Get help from the best in academic writing.

Willie Loman’s Tragic Misinterpretation of the American Dream in Death of a Salesman

Willie Loman is an ordinary man who embodies traditional American values of success. He has reached the age where he can no longer compete successful in his chosen career, that of a traveling salesman. Faced with the termination of his job, he begins to examine his past life to determine its value. At this critical point in Willie’s existence, his oldest son Biff has returned home for a visit, and Willie’s old desire for his son to be a traditional success in life is rekindled. But the old tensions between the two men are also renewed. Once again, to Willie’s great disappointment, his son rejects Willie’s values and aspirations. (“Death of a Salesman Arthur Miller 1949 Drama”)

The “American Dream” is “the belief that through the pioneer virtues of hard work, perseverance, ingenuity, and fortitude, one might find happiness through wealth” (“Death of a Salesman”). This is the center of our lives as Americans; we all want to accomplish it one way or another. The concept of the American Dream shown in the play Death of a Salesman by Arthur Miller is believed by Harold Clurman to be divided into two meanings; the historical dream and the business success dream. In our society the biggest achievement is when you buy your own house, and live with a stable job, it does not have to be a high paying job but one that allows you to pay your bills and live a decent life, if you have this then you have achieved the historical dream. In the other hand if you have a high paying job in the corporate world; meaning a white collar job, and although you might or might not own a house but you earn more than enough for your living expenses then that is consider to be the business success dream. Willie Loman had already achieved the historical drea…

… middle of paper …

…” Juvenile and Young Adult Literature Series.(Feb. 2005). Magill On Literature Plus Ebscohost. City U of New York Lib. 14 Nov. 2006 .

Miller, Arthur. “Death of a Salesman.” Literature: An Introduction to Fiction, Poetry and Drama. 4th compact ed. Ed. X.J. Kennedy and Dana Gioia. New York: Longman, 2005. 1194-1266.

Murphy, Brenda and Susan C.W. Abbotson. “Death of a Salesman’s Impact on American Culture.” Understanding Death of a Salesman. Ed. Claudia Durst Jhonson. Westport CT.: Greenwood Press, 1999. 197-201.

Murphy, Brenda and Susan C.W. Abbotson. “The Significance of Death of a Salesman’s” Understanding Death of a Salesman. Ed. Claudia Durst Jhonson. Westport CT.: Greenwood Press, 1999. 4-7.

Stanton, Kay. “Women and the American Dream of Death of a Salesman.” Willy Loman. Ed. Harold Bloom. USA: Chelsea, 1991. 129-153.

Metamorphosis of Celie in Alice Walker’s Color Purple

Metamorphosis of Celie in The Color Purple

In the book The Color Purple (1982) by Alice Walker, the main character Celie develops from an abused, shy and browbeaten teenage girl into a strong, mature and self-confident woman. This metamorphisis is due to five major factors: Celie observes other successful women, she receives love and appreciation, changes in Celie’s view of God, Celie’s maturation and a bit of luck.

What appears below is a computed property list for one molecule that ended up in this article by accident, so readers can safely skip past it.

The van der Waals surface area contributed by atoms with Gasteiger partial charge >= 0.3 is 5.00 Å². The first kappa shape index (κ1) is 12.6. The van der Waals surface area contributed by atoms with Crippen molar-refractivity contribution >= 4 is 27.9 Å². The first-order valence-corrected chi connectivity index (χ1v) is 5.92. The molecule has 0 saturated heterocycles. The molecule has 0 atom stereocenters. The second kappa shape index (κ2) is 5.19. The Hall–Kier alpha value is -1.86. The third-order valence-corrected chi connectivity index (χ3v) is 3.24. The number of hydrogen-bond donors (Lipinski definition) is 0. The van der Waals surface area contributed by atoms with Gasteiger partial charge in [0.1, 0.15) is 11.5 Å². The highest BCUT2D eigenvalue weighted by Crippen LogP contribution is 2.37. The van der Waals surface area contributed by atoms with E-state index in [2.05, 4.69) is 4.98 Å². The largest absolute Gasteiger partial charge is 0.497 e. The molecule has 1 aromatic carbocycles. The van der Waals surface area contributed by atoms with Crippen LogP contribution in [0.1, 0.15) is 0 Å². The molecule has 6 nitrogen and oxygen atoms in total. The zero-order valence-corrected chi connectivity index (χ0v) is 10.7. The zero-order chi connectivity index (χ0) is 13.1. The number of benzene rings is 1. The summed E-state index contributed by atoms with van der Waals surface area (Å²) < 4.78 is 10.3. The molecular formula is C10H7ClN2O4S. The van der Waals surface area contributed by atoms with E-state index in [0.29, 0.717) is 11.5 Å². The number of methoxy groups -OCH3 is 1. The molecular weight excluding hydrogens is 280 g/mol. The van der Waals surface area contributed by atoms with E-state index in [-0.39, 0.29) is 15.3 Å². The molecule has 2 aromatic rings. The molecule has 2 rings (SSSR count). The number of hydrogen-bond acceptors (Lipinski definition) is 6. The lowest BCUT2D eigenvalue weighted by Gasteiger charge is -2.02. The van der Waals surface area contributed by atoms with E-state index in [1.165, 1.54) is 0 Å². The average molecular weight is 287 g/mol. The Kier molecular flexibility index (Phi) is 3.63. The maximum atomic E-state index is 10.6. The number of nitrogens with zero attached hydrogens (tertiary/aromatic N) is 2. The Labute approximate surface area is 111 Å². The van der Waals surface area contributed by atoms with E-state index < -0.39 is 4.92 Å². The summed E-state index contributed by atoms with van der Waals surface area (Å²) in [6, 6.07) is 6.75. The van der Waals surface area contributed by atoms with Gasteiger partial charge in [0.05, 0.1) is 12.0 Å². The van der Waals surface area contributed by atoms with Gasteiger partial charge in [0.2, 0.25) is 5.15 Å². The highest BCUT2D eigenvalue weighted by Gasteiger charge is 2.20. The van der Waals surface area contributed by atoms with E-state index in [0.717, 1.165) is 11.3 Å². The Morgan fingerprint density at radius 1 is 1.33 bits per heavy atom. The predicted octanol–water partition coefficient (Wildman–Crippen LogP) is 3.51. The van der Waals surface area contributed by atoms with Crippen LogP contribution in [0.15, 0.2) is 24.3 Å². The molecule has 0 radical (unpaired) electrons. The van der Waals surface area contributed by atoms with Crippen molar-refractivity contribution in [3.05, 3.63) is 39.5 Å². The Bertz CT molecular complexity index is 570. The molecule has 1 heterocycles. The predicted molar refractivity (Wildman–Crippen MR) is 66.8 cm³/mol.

As Celie is brought up, her father sexually molests her over and over again, making her pregnant twice. And as a girl of fourteen, she has to marry an older man named Albert. Albert also bullies Celie as well as beats her. Celie does not know how to fight back. “All I know how to do is stay alive”, she says (18). But some things start changing around Celie. Being married to Albert, she meets other women that show her different ways of fighting back.
Sofia, who is married to Albert’s son Harpo, is a big and strong woman. Whenever Harpo tries to beat Sofia up in order to make her obey him, Sofia always fights back, even harder. Celie looks up to Sofia, and the knowledge that a female can physically strike back is strengthening for Celie.
Another woman that shows Celie that women can and are allowed to be successful is the singing queen Shug Avery. Shug is a well-known singer that almost every man admires. She, therefore, has the power to control them. Once again Celie is being taught that a woman can succeed and rule over her own life.
The third woman that has an important role in Celie’s life is her own sister, Nettie, who is living away from Celie most part of her life, but who anyway stays in contact with Celie through a number of letters. Nettie was always said to be the most clever, good and b…

… middle of paper …

…and last main reason for Celie’s development. Firstly, Celie happens to find out that the father that she grew up with was not her real father. Her biological father was a better and much more successful man. Knowing that her family bonds were quite good after all strenghens Celie by making her feel better inside. Secondly, the inheritance of a house and money after the father makes it possible for Celie to become richer and fulfill some of her dreams.

All the reasons mentioned above lead to Celie’s development into a strong, mature and self-confident woman who manages to leave her abusing husband, run an industry and a store, and become independent in many other ways. Celie’s own saying illustrates this new independence perfectly: “If she [Shug] come, I be happy. If she don’t, I be content. And then I figure this the lesson I was suppose to learn” (290).

Leave a Comment

Your email address will not be published.